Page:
Friday, August 14, 2009

Archived posts: IFLA 2008, day 5

The final session I attended was one of the best!

Session title: Libraries for Children and Young Adults - Setting sail for new horizons: what tools do we need and want?

1. Canada's Teen Reading Club with KIRSTEN ANDERSEN (Greater Victoria, Public Library, Canada)
The Teen Reading Club (TRC) is a library-based online social network that connects teenagers who enjoy reading. Any teen can join the site and participate in the discussion groups, and any librarian can act as a moderator. The site contains many features, including functionality for teens to recommend books to each other (“because we know that peer relationships are paramount at this age!” and, as added incentive, “each time a teen submits a book review, he/she is eligible to win a prize”), librarian-created booklists, tagging for reviews, discussion forums moderated by librarians, chat (including online author chats!), and a “Your Words” section where teens can post their own writing and get feedback from peers. The site runs all year, with higher participation in the summer. Kirsten mentioned that TRC has recently expanded into partnerships with libraries in New Brunswick, which made them aware they need more French content, especially for future plans to expand into Quebec. This is an obvious place where OPL librarians could make a contribution! Kirsten reminded us that TRC functions at no cost to individual libraries and involves over 590 libraries and 65 librarians. Some participating libraries simply promote the club to their teen patrons, and others run in-house programs or conduct local-level prize draws.
Other random TRC stats:
  • 3,000 teens signed up
  • 30,000 posts to the discussion forums
  • Most users ever online at once was 170 on September 8, 2007. This would be considered excellent turn-out for any library program!
  • Last summer 704 different teenagers posted book reviews and a total of 2,968 teens registered overall.
  • The most reviewed books were the Harry Potter books, Twilight by Stephenie Meyer, and The Sisterhood of the Travelling Pants by Ann Brashares.
  • However, hundreds of different books were reviewed in over 4,000 reviews.
Final editorial comment: Kirsten Andersen is one of my absolute librarian heroes, and one of the influences for me entering library school, after we worked together. It is always a pleasure to hear her speak, as her enthusiasm for teen services and her love of teens and reading is palpable!

2. A quels défis votre bibliothèque a-t-elle dû faire face? Comment y avez-vous répondu? Cas du Bénin with BÉATRICE LALILON GBADO (Bibliothèque départmentale de Parakou, Benin)
Discussion of La Semaine béninoise du livre de jeunesse, a book week program focusing on representations of Africans in books (Béatrice began publishing folktales and the Editions Ruisseaux d’Afrique publishing house was founded) and library visits for schoolchildren in Benin. In 2008, the 10th book week had 39 participating libraries and more than 5000 new children’s books distributed (through NGO donations and other government book promotion schemes). The program also succeeded in revitalizing the local library network and strenthening the local publishing industry.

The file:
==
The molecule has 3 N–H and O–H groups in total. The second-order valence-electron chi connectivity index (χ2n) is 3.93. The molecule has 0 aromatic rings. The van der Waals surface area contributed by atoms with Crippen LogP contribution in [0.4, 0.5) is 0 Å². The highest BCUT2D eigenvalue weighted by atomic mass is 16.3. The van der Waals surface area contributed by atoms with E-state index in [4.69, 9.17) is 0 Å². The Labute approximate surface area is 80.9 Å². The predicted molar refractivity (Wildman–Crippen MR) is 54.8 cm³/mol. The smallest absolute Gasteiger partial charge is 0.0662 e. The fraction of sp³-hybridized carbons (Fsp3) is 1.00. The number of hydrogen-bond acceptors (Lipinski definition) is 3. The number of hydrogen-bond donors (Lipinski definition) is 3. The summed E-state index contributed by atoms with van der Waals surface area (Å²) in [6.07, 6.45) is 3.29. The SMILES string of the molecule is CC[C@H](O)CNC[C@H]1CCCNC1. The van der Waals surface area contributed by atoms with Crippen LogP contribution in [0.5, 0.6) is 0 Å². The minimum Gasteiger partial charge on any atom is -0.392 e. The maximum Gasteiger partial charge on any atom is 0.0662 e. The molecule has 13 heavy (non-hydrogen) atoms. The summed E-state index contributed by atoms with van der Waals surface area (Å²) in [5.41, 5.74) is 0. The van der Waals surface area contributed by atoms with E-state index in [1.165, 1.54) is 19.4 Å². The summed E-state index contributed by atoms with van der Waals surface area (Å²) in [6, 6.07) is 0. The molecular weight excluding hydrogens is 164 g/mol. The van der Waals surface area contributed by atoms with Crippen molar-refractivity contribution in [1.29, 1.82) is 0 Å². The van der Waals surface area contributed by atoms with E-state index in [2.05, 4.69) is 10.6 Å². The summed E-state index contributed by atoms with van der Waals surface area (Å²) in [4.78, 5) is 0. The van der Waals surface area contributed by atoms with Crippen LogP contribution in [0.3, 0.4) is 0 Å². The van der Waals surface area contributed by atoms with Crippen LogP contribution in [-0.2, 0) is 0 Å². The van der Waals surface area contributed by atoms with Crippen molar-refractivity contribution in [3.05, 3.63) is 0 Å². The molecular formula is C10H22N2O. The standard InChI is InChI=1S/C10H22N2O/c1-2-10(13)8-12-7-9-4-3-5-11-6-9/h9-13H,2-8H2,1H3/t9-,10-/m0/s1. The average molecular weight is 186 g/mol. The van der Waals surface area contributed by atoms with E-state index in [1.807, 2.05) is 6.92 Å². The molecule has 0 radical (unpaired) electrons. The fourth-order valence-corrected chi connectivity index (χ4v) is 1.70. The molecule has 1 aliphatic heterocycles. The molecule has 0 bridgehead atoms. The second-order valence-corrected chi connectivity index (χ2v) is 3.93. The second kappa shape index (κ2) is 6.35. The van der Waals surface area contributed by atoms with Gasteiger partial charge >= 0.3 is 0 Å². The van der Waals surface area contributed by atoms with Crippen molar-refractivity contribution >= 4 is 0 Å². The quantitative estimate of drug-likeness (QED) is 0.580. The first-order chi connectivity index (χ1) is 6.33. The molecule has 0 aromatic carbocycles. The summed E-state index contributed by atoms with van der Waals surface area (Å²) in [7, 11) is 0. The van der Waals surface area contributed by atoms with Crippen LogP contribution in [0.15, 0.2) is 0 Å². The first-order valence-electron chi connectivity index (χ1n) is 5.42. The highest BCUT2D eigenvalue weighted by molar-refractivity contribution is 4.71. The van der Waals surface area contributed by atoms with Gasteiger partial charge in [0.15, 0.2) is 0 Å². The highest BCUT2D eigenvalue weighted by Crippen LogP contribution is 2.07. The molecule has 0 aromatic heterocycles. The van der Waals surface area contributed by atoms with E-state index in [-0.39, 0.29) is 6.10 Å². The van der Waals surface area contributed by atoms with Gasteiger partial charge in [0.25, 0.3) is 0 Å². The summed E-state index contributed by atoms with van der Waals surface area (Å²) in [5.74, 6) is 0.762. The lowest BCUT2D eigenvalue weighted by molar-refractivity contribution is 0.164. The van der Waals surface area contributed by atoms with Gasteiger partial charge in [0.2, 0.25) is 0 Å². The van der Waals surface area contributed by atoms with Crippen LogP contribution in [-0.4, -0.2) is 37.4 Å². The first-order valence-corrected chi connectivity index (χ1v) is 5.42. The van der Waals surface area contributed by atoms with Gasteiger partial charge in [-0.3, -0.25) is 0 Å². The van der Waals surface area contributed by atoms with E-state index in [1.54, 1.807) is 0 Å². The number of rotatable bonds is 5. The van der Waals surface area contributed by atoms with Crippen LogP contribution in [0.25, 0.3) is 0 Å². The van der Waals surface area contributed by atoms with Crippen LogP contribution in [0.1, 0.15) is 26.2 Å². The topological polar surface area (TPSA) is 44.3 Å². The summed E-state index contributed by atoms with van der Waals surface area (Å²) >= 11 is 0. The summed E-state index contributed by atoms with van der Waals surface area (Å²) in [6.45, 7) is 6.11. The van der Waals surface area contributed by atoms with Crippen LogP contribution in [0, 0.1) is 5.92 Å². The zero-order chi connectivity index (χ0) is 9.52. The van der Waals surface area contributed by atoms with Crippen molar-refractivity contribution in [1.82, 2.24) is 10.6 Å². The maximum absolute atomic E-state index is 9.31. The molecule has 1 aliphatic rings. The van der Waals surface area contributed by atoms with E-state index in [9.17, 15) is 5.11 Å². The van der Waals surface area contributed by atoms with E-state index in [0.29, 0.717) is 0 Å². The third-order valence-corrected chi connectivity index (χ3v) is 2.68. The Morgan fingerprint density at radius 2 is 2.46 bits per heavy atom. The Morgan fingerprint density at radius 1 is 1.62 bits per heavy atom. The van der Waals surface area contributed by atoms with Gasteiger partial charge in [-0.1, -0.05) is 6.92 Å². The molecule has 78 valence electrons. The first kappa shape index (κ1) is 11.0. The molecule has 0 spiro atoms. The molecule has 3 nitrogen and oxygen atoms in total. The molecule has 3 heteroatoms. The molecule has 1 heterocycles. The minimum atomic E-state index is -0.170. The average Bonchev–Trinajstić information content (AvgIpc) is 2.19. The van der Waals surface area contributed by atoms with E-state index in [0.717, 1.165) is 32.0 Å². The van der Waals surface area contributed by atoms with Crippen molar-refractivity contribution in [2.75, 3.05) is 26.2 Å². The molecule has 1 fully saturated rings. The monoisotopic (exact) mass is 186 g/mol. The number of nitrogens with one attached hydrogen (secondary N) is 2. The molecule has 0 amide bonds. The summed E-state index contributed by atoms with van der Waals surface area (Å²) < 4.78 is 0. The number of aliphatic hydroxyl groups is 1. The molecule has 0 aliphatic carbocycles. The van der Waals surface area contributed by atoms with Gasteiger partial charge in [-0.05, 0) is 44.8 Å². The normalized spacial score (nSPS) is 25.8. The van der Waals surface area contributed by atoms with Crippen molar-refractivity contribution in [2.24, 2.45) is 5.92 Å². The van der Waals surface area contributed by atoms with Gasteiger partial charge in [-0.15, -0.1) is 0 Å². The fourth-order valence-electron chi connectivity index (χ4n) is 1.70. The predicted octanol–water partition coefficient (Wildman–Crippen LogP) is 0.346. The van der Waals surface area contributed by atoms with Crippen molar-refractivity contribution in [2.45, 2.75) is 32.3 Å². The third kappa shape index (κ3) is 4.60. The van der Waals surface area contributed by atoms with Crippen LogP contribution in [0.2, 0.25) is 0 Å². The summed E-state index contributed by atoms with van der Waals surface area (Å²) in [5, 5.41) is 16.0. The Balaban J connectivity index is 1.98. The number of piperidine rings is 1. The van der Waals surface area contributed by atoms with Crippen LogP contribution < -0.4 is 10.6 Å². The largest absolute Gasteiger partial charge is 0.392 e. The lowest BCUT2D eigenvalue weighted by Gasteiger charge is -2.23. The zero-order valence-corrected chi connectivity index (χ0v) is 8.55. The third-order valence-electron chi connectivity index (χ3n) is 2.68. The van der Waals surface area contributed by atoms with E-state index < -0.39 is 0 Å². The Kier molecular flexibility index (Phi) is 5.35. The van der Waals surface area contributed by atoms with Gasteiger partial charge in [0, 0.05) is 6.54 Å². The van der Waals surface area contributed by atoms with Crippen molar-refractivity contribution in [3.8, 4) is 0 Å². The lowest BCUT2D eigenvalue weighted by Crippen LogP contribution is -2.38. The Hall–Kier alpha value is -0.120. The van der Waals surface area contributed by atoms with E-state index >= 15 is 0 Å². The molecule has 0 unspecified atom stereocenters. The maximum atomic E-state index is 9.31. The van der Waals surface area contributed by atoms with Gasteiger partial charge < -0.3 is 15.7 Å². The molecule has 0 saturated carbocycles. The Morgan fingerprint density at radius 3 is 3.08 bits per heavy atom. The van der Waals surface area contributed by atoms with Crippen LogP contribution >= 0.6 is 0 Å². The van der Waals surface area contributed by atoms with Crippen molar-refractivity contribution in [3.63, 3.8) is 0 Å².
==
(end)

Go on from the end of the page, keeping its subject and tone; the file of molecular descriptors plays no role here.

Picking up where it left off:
3. 2020 Mars Express - towards the future children's and young adult's library with LO CLAESSON (County Library Jönköping, Sweden), ANNA GULSTRAND (Regional Library of Västra Götaland, Sweden) and ELISABET HÅKANSSON (County Library of Skane, Sweden)
This interesting program focuses on getting children and young adults involved in developing and designing their space in the library, and is based on Howard Gardner’s educational theories about multiple intelligences. Libraries should play with: words (linguistic intelligence – this one is fairly obvious for us!), pictures (spatial intelligence: colours, materials, structure of the library, windows, furniture, etc.), music (musical intelligence: having a music room, instruments for lending), self-reflection (intrapersonal intelligence: quiet spaces, reading rooms, theatres, fireplaces, sofas), physical experience (bodily-kinaesthetic intelligence: ladders, sofas, climbing walls, skateboard ramps, playground outside), social experience (interpersonal intelligence: group work rooms, café, friendly helpful staff (!!!!)), experience in the natural world (naturalist intelligence: plants, fountains, maps, a nice smell in the library!). Questions to ask in the process include: How can interaction with the library space develop? How can you strengthen language and stimulate the joy of reading with new techniques? How can you develop meaningful participation for children and young people when it comes to developing the library space? The project organized focus groups with children and incorporated their drawings and 3D models into renovation plans. The web site for the project acts as a resource for other librarians interested in the project.

This concludes my IFLA report! For more info, check out:
• The IFLA Express daily conference newsletter

On the drive home, Matt Abbott and I visited the Bibliothèque Gabrielle-Roy. One interesting thing: they loan art prints for 58 days for $3.50!!

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